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Microsoft wants to build Quantum Supercomputer within 10 years

In a recent announcement, Microsoft revealed its plans to build a quantum supercomputer, using the topological qubits its researchers have been developing for several years. According to Krysta Svore, Microsoft’s VP of advanced quantum development, the company believes it will take less than a decade to build a quantum supercomputer using qubits that can perform a million quantum operations per second. While there are several intermediate milestones to be achieved, this is an important advancement in quantum computing technology. Microsoft has announced a new measurement as the computer industry strives to move beyond the current age of noisy intermediate-scale quantum computation (NISQ).

“We think about our roadmap and the time to the quantum supercomputer in terms of years rather than decades,” Svore said.

In a major development, the team at Microsoft successfully demonstrated the creation of Majorana-based qubits, as announced last year. Majorana qubits, a type of quantum bit, are known for their exceptional stability compared to traditional techniques. However, making these qubits is an extremely challenging task. In a major development, Microsoft has reached the first milestone on the road to a quantum supercomputer. The tech giant had invested in this technology early on, and now, after a year of announcing this breakthrough, the company’s team has published a new peer-reviewed paper in Physical Review B of the American Physical Society. The article confirms that Microsoft successfully reached the first milestone toward building a quantum supercomputer. Microsoft recently announced that it has made significant progress in improving its devices. The company has presented results from a larger number of devices and a significantly larger amount of data than a year ago when it first announced this initiative.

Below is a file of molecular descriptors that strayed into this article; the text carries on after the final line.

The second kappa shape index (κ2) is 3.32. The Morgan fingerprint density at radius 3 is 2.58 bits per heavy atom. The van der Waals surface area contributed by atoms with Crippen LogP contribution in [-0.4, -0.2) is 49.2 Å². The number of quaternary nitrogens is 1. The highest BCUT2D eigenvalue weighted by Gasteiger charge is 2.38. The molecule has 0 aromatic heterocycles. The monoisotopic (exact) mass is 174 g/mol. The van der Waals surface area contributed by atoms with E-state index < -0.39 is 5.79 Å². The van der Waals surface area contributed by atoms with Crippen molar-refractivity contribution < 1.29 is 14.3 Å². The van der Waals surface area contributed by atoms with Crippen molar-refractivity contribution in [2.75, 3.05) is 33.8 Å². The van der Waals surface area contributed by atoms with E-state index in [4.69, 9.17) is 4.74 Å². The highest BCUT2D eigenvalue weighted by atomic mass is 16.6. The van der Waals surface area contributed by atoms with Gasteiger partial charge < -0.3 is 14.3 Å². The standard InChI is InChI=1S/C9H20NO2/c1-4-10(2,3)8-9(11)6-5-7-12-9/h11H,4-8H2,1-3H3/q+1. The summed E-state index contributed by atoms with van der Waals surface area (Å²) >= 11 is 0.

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In a recent statement, Svore noted that the current implementation phase is fundamental. According to recent reports, noisy medium-scale quantum machines have been developed. Physical qubits form the basis of a new technology that has yet to prove practical and usable due to their unreliability. In today’s world, scientific research and commercial industries are two important areas that drive innovation and progress. Both fields have their unique goals and objectives, but they share a common goal of advancing technology and improving the way we live. While scientific research aims to expand our knowledge and understanding, the industry’s next goal is to reach a resilient level. In a recent statement, experts stressed the need to use physical qubits in conjunction with error-correcting codes to function as a logical qubit. It is no longer enough to rely solely on physical qubits for operations. This approach enables more efficient and effective use of qubits in various applications. According to Svore, reaching this milestone requires a quantum computer capable of performing one million reliable quantum operations per second, with a failure rate of one per trillion operations.

According to Svore, a team is making great progress building hardware-protected qubits. This is the next step in the process. Scientists have developed qubits that are smaller than 10 microns on one side and can perform one qubit operation in less than a microsecond. The team has announced their plans to work on entangling the qubits and operating them through a process called braiding. This concept has been discussed as a theory since the early 2000s.

Svore announced plans to build a smaller multiqubit system and demonstrate a full quantum system. This follows their recent progress in the field.

Microsoft has set out an ambitious roadmap and it remains to be seen how well the team can execute it given the long time it took to reach the first milestone. In a race to get past the NISQ era, IBM, IonQ and other companies are aiming for similar results using more established methods for building their qubits. This competition has led to an arms race between the companies.

Microsoft has made an announcement regarding the roadmap and introduction of Azure Quantum Elements. This platform is designed to improve scientific discovery by merging high-performance computing, quantum and AI. In addition, the company also launched Copilot for Azure Quantum, an AI model specially trained to help scientists and students generate quantum-related computations and simulations.

Amir Hussain

Amir Hussain is the founder of Freemium World, a geek by nature and a professional Blog writer . I love to write about new technology trends, social media, hacking, blogging and much more.

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